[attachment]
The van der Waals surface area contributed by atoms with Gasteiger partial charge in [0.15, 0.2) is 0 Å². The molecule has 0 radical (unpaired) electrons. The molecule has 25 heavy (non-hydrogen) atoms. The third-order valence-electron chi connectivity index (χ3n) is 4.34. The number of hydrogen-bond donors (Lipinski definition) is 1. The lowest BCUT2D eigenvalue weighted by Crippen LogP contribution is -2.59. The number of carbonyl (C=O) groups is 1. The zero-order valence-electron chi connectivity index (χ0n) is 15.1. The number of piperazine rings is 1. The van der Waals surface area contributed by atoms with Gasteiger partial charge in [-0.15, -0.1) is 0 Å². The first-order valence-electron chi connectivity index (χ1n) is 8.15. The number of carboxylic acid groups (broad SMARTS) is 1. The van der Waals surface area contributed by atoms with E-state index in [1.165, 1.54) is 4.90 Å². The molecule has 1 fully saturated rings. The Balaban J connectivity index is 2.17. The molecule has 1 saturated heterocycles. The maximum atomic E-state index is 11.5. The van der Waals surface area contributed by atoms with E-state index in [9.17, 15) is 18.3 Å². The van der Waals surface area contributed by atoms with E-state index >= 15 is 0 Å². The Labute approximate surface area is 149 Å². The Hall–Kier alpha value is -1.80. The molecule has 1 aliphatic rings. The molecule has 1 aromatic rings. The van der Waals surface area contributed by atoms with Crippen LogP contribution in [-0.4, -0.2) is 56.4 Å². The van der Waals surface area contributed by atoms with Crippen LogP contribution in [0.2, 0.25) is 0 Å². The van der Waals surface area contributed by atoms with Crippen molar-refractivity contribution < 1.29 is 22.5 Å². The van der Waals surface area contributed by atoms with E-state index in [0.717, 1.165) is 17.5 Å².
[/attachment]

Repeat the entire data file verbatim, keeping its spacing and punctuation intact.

The van der Waals surface area contributed by atoms with Gasteiger partial charge in [0.15, 0.2) is 0 Å². The molecule has 0 radical (unpaired) electrons. The molecule has 25 heavy (non-hydrogen) atoms. The third-order valence-electron chi connectivity index (χ3n) is 4.34. The number of hydrogen-bond donors (Lipinski definition) is 1. The lowest BCUT2D eigenvalue weighted by Crippen LogP contribution is -2.59. The number of carbonyl (C=O) groups is 1. The zero-order valence-electron chi connectivity index (χ0n) is 15.1. The number of piperazine rings is 1. The van der Waals surface area contributed by atoms with Gasteiger partial charge in [-0.15, -0.1) is 0 Å². The first-order valence-electron chi connectivity index (χ1n) is 8.15. The number of carboxylic acid groups (broad SMARTS) is 1. The van der Waals surface area contributed by atoms with E-state index in [1.165, 1.54) is 4.90 Å². The molecule has 1 fully saturated rings. The Balaban J connectivity index is 2.17. The molecule has 1 saturated heterocycles. The maximum atomic E-state index is 11.5. The van der Waals surface area contributed by atoms with E-state index in [9.17, 15) is 18.3 Å². The van der Waals surface area contributed by atoms with E-state index >= 15 is 0 Å². The Labute approximate surface area is 149 Å². The Hall–Kier alpha value is -1.80. The molecule has 1 aliphatic rings. The molecule has 1 aromatic rings. The van der Waals surface area contributed by atoms with Crippen LogP contribution in [-0.4, -0.2) is 56.4 Å². The van der Waals surface area contributed by atoms with Crippen LogP contribution in [0.2, 0.25) is 0 Å². The van der Waals surface area contributed by atoms with Crippen molar-refractivity contribution < 1.29 is 22.5 Å². The van der Waals surface area contributed by atoms with E-state index in [0.717, 1.165) is 17.5 Å².